As the plane took off over the horizon, clouds covering the trees and topography, I looked out and I thought of what an honor it is to represent such a beautiful, diverse and well-rounded state. I thought of the all married women whose lives are embodied with the same philosophy of family. Those faced with the same challenges of balancing career, taking care of the family and making time to take care of oneself--all that is expected of the busy modern woman. The privilege of representing 7.4 million married women in California is a huge responsibility and weight to carry. In pride and in humility, I cannot believe that this small town girl from Stockton, CA, a refugee girl from Cambodia is Mrs. California.
Before the pageant
SM: What was it like meeting the other contestants? Was it a friendly environment?
JB: The Mrs. America organization bought a sisterhood and camaraderie to the highest light--and all the women were kind and down to earth. State winners were paired as roommates, so I roomed with Mrs. Nevada, a busy mom of two well-behaved boys, who are close in age like my own children. We shared a motherly bond, talking about the challenges of raising children and the demands of motherhood and that "having it all" is a definition that our society created, and that no one can really have it all without the sacrifices.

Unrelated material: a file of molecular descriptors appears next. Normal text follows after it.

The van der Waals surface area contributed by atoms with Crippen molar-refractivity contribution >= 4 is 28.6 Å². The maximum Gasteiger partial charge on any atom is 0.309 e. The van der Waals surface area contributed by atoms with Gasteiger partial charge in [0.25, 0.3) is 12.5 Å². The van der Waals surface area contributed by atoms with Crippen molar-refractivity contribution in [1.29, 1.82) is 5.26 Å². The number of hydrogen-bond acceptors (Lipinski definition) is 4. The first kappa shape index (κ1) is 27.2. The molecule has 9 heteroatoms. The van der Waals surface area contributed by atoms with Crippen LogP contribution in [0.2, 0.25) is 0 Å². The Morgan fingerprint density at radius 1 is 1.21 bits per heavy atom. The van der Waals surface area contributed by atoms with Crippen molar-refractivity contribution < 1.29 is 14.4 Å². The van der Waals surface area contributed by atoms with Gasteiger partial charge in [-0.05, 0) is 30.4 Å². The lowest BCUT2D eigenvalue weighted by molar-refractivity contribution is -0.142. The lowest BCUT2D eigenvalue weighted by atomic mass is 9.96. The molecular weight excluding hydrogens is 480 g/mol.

We both laughed when we realized that competing in the pageant in its own mysterious way sends a symbolic message that we can try to have it all--take care of the family, balancing work/home, and even having the extra time to compete.
SM: What was it like when you actually got on stage?
JB: The stage was filled with 52 of the most accomplished, well-rounded and beautiful married women in the country. All going after the crown of Mrs. America. From the stage, looking out into the pitch black, I could only see strange faces in the audience, until I recognized some of those gentle, smiling faces as my children, husband, mother and family with a huge banner that read "Go Mrs. California!"